Radoncic et al v. Pinnacle Entertainment, Inc. et al

Filing 49

MEMORANDUM AND ORDER IT IS HEREBY ORDERED that Defendant Missouri Gaming Commissions Motion to Dismiss (ECF No. 17) is GRANTED, and Missouri Gaming Commission is DISMISSED as a Defendant in this matter. 17 Signed by District Judge Jean C. Hamilton on 1/4/16. (CLA)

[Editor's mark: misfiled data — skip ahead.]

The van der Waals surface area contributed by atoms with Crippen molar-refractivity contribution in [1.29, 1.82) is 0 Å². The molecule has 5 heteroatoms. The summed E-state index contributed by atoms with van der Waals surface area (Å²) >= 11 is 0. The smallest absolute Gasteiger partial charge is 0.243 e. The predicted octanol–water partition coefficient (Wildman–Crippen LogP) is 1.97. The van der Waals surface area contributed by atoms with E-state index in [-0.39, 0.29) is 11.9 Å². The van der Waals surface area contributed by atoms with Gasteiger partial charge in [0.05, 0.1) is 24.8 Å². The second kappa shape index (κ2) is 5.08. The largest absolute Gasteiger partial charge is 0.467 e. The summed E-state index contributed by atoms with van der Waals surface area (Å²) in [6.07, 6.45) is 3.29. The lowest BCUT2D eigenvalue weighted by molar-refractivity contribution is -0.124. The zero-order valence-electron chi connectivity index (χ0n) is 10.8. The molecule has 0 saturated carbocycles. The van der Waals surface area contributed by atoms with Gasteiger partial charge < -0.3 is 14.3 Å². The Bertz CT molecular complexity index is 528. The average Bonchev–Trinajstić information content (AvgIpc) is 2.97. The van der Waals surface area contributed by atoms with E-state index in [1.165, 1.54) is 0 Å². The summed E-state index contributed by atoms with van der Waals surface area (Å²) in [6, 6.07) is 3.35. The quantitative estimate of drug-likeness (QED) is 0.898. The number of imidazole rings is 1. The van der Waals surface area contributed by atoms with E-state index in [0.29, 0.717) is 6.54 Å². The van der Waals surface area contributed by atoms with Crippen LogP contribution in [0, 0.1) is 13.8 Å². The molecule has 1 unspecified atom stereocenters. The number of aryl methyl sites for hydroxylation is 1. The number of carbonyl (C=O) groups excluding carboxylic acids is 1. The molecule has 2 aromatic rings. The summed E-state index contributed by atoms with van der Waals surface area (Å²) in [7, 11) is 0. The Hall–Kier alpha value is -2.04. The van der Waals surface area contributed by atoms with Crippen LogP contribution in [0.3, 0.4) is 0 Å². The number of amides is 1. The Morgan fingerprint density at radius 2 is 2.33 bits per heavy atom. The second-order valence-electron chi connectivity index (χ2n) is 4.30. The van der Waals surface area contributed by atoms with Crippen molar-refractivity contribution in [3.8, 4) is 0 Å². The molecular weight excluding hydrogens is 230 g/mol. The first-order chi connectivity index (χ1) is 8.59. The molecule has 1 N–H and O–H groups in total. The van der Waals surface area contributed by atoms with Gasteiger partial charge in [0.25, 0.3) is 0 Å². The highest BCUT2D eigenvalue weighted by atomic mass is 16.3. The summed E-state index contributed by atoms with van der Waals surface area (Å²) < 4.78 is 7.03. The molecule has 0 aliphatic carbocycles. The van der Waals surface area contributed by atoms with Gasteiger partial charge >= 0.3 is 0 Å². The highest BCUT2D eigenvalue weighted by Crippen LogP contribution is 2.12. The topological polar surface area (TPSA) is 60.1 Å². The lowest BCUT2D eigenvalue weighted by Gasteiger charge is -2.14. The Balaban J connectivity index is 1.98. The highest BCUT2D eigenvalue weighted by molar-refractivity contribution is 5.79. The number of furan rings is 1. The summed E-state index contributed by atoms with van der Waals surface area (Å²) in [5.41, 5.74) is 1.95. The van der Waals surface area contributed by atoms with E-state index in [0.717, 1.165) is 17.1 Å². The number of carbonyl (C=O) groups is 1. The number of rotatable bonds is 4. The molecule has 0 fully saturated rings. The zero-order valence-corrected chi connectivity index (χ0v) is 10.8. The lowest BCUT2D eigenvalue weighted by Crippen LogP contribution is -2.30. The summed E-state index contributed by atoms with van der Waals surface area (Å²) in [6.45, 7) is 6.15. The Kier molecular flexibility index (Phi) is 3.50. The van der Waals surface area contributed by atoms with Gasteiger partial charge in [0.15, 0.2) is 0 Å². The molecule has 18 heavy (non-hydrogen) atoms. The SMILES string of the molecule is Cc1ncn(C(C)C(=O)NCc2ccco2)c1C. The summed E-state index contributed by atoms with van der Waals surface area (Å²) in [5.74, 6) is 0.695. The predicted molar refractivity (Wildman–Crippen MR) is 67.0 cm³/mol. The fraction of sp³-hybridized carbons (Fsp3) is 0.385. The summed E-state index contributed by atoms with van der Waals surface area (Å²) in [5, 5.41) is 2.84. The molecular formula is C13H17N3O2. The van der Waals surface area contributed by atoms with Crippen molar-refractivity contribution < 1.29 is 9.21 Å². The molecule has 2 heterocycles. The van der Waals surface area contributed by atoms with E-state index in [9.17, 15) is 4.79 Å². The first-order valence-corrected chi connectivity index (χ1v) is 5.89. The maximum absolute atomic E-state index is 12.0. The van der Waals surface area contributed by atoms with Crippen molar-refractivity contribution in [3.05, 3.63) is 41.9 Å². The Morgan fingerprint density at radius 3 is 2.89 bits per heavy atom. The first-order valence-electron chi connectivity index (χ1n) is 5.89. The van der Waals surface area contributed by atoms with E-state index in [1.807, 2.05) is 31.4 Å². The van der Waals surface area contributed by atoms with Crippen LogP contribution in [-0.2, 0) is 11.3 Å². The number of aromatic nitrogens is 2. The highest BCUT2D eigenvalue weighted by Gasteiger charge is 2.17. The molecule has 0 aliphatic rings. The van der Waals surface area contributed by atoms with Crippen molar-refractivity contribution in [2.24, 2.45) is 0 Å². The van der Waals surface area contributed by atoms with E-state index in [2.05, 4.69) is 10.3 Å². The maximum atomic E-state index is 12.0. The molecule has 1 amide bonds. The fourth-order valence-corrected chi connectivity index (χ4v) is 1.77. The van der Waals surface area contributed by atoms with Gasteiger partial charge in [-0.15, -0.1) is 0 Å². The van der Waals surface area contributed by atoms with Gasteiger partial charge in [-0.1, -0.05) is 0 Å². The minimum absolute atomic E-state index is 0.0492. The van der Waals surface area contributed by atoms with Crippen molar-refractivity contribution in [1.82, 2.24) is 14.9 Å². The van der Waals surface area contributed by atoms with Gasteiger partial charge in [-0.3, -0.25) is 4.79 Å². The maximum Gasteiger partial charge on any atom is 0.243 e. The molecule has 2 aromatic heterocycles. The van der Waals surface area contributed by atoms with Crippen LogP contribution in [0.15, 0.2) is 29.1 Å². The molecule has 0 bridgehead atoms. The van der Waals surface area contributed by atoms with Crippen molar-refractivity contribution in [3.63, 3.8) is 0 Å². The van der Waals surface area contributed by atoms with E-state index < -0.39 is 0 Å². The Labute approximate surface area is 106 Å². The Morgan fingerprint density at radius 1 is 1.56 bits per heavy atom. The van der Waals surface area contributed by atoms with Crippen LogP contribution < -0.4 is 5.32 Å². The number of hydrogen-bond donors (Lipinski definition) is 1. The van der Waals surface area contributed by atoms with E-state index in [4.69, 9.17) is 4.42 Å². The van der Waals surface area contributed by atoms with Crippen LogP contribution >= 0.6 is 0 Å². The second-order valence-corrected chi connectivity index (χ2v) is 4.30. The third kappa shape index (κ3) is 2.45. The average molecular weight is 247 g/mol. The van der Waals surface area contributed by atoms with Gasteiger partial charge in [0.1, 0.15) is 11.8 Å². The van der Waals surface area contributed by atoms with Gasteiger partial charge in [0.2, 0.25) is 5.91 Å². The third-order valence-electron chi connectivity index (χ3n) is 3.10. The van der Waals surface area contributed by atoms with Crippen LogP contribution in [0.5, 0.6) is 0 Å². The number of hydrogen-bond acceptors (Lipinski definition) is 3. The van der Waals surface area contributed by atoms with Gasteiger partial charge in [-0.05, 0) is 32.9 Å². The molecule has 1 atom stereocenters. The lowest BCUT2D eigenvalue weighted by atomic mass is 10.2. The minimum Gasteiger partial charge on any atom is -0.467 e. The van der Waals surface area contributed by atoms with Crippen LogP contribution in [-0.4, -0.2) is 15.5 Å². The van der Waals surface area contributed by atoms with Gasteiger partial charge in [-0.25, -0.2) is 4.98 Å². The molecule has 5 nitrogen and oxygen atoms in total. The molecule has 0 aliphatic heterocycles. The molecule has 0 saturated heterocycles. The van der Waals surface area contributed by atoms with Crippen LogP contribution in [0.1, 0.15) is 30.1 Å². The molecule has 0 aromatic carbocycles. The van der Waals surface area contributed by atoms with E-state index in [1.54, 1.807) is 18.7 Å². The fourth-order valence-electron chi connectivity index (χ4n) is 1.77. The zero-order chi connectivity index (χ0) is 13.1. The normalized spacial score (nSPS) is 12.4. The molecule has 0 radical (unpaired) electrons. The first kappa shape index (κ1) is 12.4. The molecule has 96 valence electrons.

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UNITED STATES DISTRICT COURT EASTERN DISTRICT OF MISSOURI EASTERN DIVISION SALKO RADONCIC, et al., Plaintiffs, v. PINNACLE ENTERTAINMENT, INC., et al., Defendants. ) ) ) ) ) ) ) ) ) ) No. 4:15CV1194 JCH MEMORANDUM AND ORDER This matter is before the Court on Defendant Missouri Gaming Commission’s Motion to Dismiss, filed September 4, 2015. (ECF No. 17). The motion is fully briefed and ready for disposition. BACKGROUND On or about March 24, 2015, Plaintiffs Salko Radoncic, Adis Radoncic, and Halil Todic filed a Petition for Damages against Defendants Pinnacle Entertainment, Inc., Casino One Corp., Inc., Tropicana Entertainment Inc., Four Seasons Hotels Limited (collectively “Casino Defendants”), Missouri Gaming Commission (“MGC”), Trooper Barbara Collins, and John Does 1-6 in the Circuit Court of the City of St. Louis, Missouri. (Petition for Damages (hereinafter “Complaint”), ECF No. 3). With respect to MGC, Plaintiffs’ Complaint includes claims for battery, assault, intentional infliction of emotional distress, respondeat superior, negligence, false arrest, false imprisonment, civil rights violations pursuant to 42 U.S.C. § 1983, and attorneys’ fees pursuant to 42 U.S.C. § 1988. (Id., ¶¶ 85-217, 233-260). All of Plaintiffs’ claims stem from an alleged incident in the early morning hours of November 19, 2013, in which Defendants -1- and/or their employees or agents violently attacked Plaintiffs as they attempted to enter Lumiere Place Casino, and then falsely imprisoned them for several hours. (Id., ¶¶ 32-84). On August 4, 2015, Casino Defendants removed the case to this Court on the basis of federal question jurisdiction. (ECF No. 1). Defendants Trooper Barbara Collins and MGC filed their consents to removal on August 10 and September 21, 2015, respectively. (ECF Nos. 9, 21). MGC further filed the instant Motion to Dismiss on September 4, 2015, claiming Plaintiffs’ state law claims against it are barred by sovereign immunity, and Plaintiffs’ federal claims fail to state a claim upon which relief may be granted. (ECF No. 17). STANDARD FOR MOTION TO DISMISS In ruling on a motion dismiss, the Court must view the allegations in the complaint in the light most favorable to plaintiff. Eckert v. Titan Tire Corp., 514 F.3d 801, 806 (8th Cir. 2008). The Court, “must accept the allegations contained in the complaint as true and draw all reasonable inferences in favor of the nonmoving party.” Coons v. Mineta, 410 F.3d 1036, 1039 (8th Cir. 2005) (citation omitted). The complaint’s factual allegations must be sufficient “to raise a right to relief above the speculative level,” however, and the motion to dismiss must be granted if the complaint does not contain “enough facts to state a claim to relief that is plausible on its face.” Bell Atlantic Corp. v. Twombly, 550 U.S. 544, 555, 570 (2007) (abrogating the “no set of facts” standard for Fed.R.Civ.P. 12(b)(6) found in Conley v. Gibson, 355 U.S. 41, 45-46 (1957)). Furthermore, “the tenet that a court must accept as true all of the allegations contained in a complaint is inapplicable to legal conclusions. Threadbare recitals of the elements of a cause of action, supported by mere conclusory statements, do not suffice.” Ashcroft v. Iqbal, 129 S. Ct. 1937, 1949 (2009) (citing Twombly, 550 U.S. at 555 (pleading offering only “labels and conclusions” or “a formulaic recitation of the elements of a cause of action” will not do)). DISCUSSION -2- I. State Law Claims In its motion, MGC first claims that Plaintiffs’ state law claims against it are barred by sovereign immunity. Mo.Rev.Stat. § 537.600 provides that public entities such as MGC enjoy immunity from suit unless it is “waived, abrogated or modified by statutes.” Id.; see also Richardson v. City of St. Louis, 293 S.W.3d 133, 136 (Mo. App. 2009); Fischer v. Steward, 2010 WL 147865, at *11 (E.D. Mo. Jan. 11, 2010). “Under Missouri law, sovereign immunity is waived only in cases involving injuries directly resulting from the negligent act of a public employee arising out of the operation of a motor vehicle within the course of the person’s employment, or for injuries caused by the condition of a public entity’s property.” Shell v. Ebker, 2006 WL 1026982, at *10 (E.D. Mo. Apr. 14, 2006) (citing Mo.Rev.Stat. § 537.600.1(1)(2)).1 Because these exceptions do not apply to this case, sovereign immunity bars Plaintiffs’ state law claims against MGC for battery, assault, intentional infliction of emotional distress, respondeat superior, negligence, false arrest, and false imprisonment. Lacy v. Gray, 2013 WL 3766567, at *2 (E.D. Mo. Jul. 16, 2013); T.U. ex rel. Davis v. Board of Educ. of St. Louis, 2010 WL 4023931, at *1 (E.D. Mo. Oct. 13, 2010).2 II. Federal Claims MGC next asserts Plaintiffs’ § 1983 claims against it must be dismissed, as they are based solely on a theory of respondeat superior. “It is well settled that respondeat superior 1 Public entities also may waive their sovereign immunity to the extent that they are covered by liability insurance, see Southers v. City of Farmington, 263 S.W.3d 603, 609 (Mo. banc 2008) (citing Mo.Rev.Stat. § 537.610), but Plaintiffs here make no allegation regarding the existence of such insurance. 2 Plaintiffs devote their response to an assertion that MGC waived its Eleventh Amendment immunity by consenting to removal. MGC does not assert a claim for such immunity in its motion, however. Furthermore, to the extent Plaintiffs intended to argue that by consenting to the removal of this suit to federal court, MGC waived its right to assert sovereign immunity as a defense to the state law claims against it, the Court rejects such contention. See Lacy, 2013 WL 3766567, at *3 (concluding the Missouri defendant’s entitlement to immunity remained in federal court, even though it removed the case, because it did not waive sovereign immunity from suit for common law tort claims in its own state court). -3- cannot be the basis of liability in a § 1983 action.” Givens v. Jones, 900 F.2d 1229, 1233 (8th Cir. 1990) (citing Bolin v. Black, 875 F.2d 1343, 1347 (8th Cir. 1989)). “However, [a governmental entity] may be held liable for the unconstitutional acts of its officials or employees when those acts implement or execute an unconstitutional [governmental] policy or custom.” Mettler v. Whitledge, 165 F.3d 1197, 1204 (8th Cir. 1999) (citing Monell v. Department of Soc. Servs., 436 U.S. 658, 694, 98 S.Ct. 2018, 56 L.Ed.2d 611 (1978)).3 “[A] ‘policy’ is an official policy, a deliberate choice of a guiding principle or procedure made by the [governmental] official who has final authority regarding such matters.” Id. (citations omitted). Plaintiffs do not identify an official policy responsible for the harms alleged in their Complaint, and so the Court must consider whether they adequately have alleged the existence of a relevant governmental custom. Id. In order to sustain a claim based on custom, Plaintiffs must allege “(1) The existence of a continuing, widespread, persistent pattern of unconstitutional misconduct by the governmental entity’s employees; (2) Deliberate indifference to or tacit authorization of such conduct by the governmental entity’s policymaking officials after notice to the officials of that misconduct; and (3) [T]he plaintiff[’s] injur[y] by acts pursuant to the governmental entity’s custom, i.e., [proof] that the custom was the moving force behind the constitutional violation.” Mettler, 165 F.3d at 1204 (internal quotations and citations omitted). Further, “[a] single incident normally does not suffice to prove the existence of a [governmental] custom.” Id. at 1205 (citations omitted). As proof their claims are premised on the existence of an unconstitutional custom, Plaintiffs point to the following allegation in their Complaint: “That the aforementioned misuse of authority and power by Defendants all of which was tolerated and condoned by the State of 3 A governmental entity also may be held liable under § 1983 for constitutional violations resulting from a failure adequately to train its employees. Larkin v. St. Louis Housing Authority Dev. Corp., 355 F.3d 1114, 1117 (8th Cir. 2004). Plaintiffs allege no such failure in their Complaint, however. -4- Missouri through the Missouri Gaming Commission was utterly egregious and shocking to the conscience.” (See Compl., ¶¶ 237, 246, 254 (emphasis added)). Upon consideration, the Court finds this allegation insufficient to survive MGC’s Motion to Dismiss. In other words, while Plaintiffs express consternation over MGC’s alleged approval of Defendants’ actions in this particular case, they do not allege that a widespread pattern of similar unconstitutional behavior existed, or that MGC exhibited deliberate indifference to or tacit authorization of such misconduct in the past. Baker v. McCoy, 739 F.2d 381, 384-85 (8th Cir. 1984). Under these circumstances, Plaintiffs’ Complaint fails to state a cause of action against MGC under § 1983, and so this portion of MGC’s Motion to Dismiss must be granted.4 CONCLUSION Accordingly, IT IS HEREBY ORDERED that Defendant Missouri Gaming Commission’s Motion to Dismiss (ECF No. 17) is GRANTED, and Missouri Gaming Commission is DISMISSED as a Defendant in this matter. Dated this 4th Day of January, 2016. /s/ Jean C. Hamilton UNITED STATES DISTRICT JUDGE 4 In light of the above ruling, the Court agrees with MGC that Plaintiffs’ claim against it pursuant to 42 U.S.C. § 1988 must be dismissed as well. -5-